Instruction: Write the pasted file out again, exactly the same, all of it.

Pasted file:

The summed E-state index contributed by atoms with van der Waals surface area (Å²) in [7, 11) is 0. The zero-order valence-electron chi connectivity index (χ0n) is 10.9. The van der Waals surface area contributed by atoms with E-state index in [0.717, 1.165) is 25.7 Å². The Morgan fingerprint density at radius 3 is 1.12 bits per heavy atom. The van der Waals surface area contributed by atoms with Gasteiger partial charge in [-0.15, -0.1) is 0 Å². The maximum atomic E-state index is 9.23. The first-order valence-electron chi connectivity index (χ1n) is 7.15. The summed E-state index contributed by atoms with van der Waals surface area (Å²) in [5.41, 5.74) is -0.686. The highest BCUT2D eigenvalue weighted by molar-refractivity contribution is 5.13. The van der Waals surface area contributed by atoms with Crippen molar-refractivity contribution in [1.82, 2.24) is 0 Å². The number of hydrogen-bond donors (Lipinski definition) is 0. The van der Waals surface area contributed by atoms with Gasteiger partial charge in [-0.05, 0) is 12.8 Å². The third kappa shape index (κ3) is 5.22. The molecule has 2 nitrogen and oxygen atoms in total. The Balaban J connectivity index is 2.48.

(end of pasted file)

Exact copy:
The summed E-state index contributed by atoms with van der Waals surface area (Å²) in [7, 11) is 0. The zero-order valence-electron chi connectivity index (χ0n) is 10.9. The van der Waals surface area contributed by atoms with E-state index in [0.717, 1.165) is 25.7 Å². The Morgan fingerprint density at radius 3 is 1.12 bits per heavy atom. The van der Waals surface area contributed by atoms with Gasteiger partial charge in [-0.15, -0.1) is 0 Å². The maximum atomic E-state index is 9.23. The first-order valence-electron chi connectivity index (χ1n) is 7.15. The summed E-state index contributed by atoms with van der Waals surface area (Å²) in [5.41, 5.74) is -0.686. The highest BCUT2D eigenvalue weighted by molar-refractivity contribution is 5.13. The van der Waals surface area contributed by atoms with Crippen molar-refractivity contribution in [1.82, 2.24) is 0 Å². The number of hydrogen-bond donors (Lipinski definition) is 0. The van der Waals surface area contributed by atoms with Gasteiger partial charge in [-0.05, 0) is 12.8 Å². The third kappa shape index (κ3) is 5.22. The molecule has 2 nitrogen and oxygen atoms in total. The Balaban J connectivity index is 2.48.